“Some of them just had a bucket list and come down and got it out of the way,” Bivins said. “We've taken people as old as 71 and as young as 17.”
Big Fish Adventures caught the attention of Half Yard Productions, which pitched an idea for a weekly television show.
Animal Planet liked the pilot, and filming for the weekly series began in May in southwest Oklahoma. Twelve episodes are scheduled beginning Aug. 7.
Most of the rookie noodlers Bivins escorts through the muddy waters of southwest Oklahoma on Hillbilly Handfishin' have rarely been off concrete.
“I eventually coax them into being the bait,” Bivins said. “City slickers make danged good bait.”
Bivins' favorite episode features a young Chicago photographer who met a very aggressive 30-pound blue catfish on his adventure in Oklahoma.
“It bit him about a dozen times, over and over and over,” Bivins said. “He was just screaming. He just kept on. I thought his eye was going to pop out, and I was going to have to catch it.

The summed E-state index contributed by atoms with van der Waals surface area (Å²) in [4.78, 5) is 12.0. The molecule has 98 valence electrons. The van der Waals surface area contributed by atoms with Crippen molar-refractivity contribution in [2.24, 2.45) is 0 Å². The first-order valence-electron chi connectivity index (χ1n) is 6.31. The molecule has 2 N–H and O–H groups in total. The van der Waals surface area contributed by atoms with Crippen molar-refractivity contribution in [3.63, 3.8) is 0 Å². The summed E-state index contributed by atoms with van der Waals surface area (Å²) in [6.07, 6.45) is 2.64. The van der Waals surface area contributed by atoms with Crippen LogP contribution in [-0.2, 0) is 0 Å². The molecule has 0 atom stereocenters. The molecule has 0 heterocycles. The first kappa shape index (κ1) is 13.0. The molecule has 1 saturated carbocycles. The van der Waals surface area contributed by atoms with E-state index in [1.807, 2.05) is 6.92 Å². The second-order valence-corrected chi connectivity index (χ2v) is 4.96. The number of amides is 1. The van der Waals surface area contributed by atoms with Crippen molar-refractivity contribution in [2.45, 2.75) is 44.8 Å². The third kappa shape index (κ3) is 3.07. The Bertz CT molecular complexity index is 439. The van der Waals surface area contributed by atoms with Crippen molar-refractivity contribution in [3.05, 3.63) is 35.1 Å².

“He got the experience of a lifetime for sure. He got into a freshwater shark attack. He may have gotten some pedicures before but not like this.”
All of the noodling occurs in a 100-mile radius of Cotton County, Bivins said.
Many landowners in Cotton, Jefferson and Love counties were generous enough to allow Bivins and his film crew access to lakes, ponds, rivers and creeks on their land.
These two Cotton County noodlers seem to be naturals on camera.
“Jackson and I have been cutting up with each other all of our lives,” Bivins said. “We are just being ourselves and having fun and showing the guests a good time. I guess that comes across.”